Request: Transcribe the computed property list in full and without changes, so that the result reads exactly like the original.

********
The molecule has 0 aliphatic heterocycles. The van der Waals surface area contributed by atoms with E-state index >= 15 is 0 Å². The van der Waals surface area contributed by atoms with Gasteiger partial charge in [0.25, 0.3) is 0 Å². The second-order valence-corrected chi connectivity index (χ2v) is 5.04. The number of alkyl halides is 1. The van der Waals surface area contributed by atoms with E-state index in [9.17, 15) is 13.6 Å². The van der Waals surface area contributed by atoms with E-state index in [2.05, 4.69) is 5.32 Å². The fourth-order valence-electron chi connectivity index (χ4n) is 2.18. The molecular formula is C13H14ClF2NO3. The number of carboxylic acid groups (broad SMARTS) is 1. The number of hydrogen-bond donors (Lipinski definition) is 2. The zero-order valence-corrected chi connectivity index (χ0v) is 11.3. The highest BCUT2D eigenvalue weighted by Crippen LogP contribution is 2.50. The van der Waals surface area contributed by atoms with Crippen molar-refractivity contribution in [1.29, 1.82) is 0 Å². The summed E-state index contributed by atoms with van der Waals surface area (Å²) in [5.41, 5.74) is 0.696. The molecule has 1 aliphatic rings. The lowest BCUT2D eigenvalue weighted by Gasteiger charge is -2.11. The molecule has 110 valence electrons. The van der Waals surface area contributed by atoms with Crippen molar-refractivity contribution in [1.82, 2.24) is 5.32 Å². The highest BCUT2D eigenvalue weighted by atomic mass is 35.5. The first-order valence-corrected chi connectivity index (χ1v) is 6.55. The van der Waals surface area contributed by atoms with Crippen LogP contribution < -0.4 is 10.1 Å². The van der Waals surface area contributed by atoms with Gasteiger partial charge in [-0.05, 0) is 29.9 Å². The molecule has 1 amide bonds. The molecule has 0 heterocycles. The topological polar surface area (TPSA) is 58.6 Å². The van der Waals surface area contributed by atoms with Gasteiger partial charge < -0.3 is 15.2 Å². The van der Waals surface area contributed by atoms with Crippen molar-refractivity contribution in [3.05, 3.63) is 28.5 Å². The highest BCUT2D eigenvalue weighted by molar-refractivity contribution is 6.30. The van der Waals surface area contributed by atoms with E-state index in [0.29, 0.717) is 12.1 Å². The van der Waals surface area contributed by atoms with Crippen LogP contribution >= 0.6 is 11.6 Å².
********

The molecule has 0 aliphatic heterocycles. The van der Waals surface area contributed by atoms with E-state index >= 15 is 0 Å². The van der Waals surface area contributed by atoms with Gasteiger partial charge in [0.25, 0.3) is 0 Å². The second-order valence-corrected chi connectivity index (χ2v) is 5.04. The number of alkyl halides is 1. The van der Waals surface area contributed by atoms with E-state index in [9.17, 15) is 13.6 Å². The van der Waals surface area contributed by atoms with E-state index in [2.05, 4.69) is 5.32 Å². The fourth-order valence-electron chi connectivity index (χ4n) is 2.18. The molecular formula is C13H14ClF2NO3. The number of carboxylic acid groups (broad SMARTS) is 1. The number of hydrogen-bond donors (Lipinski definition) is 2. The zero-order valence-corrected chi connectivity index (χ0v) is 11.3. The highest BCUT2D eigenvalue weighted by Crippen LogP contribution is 2.50. The van der Waals surface area contributed by atoms with Crippen molar-refractivity contribution in [1.29, 1.82) is 0 Å². The summed E-state index contributed by atoms with van der Waals surface area (Å²) in [5.41, 5.74) is 0.696. The molecule has 1 aliphatic rings. The lowest BCUT2D eigenvalue weighted by Gasteiger charge is -2.11. The molecule has 110 valence electrons. The van der Waals surface area contributed by atoms with Crippen molar-refractivity contribution in [1.82, 2.24) is 5.32 Å². The highest BCUT2D eigenvalue weighted by atomic mass is 35.5. The first-order valence-corrected chi connectivity index (χ1v) is 6.55. The van der Waals surface area contributed by atoms with Crippen LogP contribution < -0.4 is 10.1 Å². The van der Waals surface area contributed by atoms with Gasteiger partial charge in [-0.05, 0) is 29.9 Å². The molecule has 1 amide bonds. The molecule has 0 heterocycles. The topological polar surface area (TPSA) is 58.6 Å². The van der Waals surface area contributed by atoms with Gasteiger partial charge < -0.3 is 15.2 Å². The van der Waals surface area contributed by atoms with Crippen molar-refractivity contribution in [3.05, 3.63) is 28.5 Å². The highest BCUT2D eigenvalue weighted by molar-refractivity contribution is 6.30. The van der Waals surface area contributed by atoms with E-state index in [0.29, 0.717) is 12.1 Å². The van der Waals surface area contributed by atoms with Crippen LogP contribution >= 0.6 is 11.6 Å².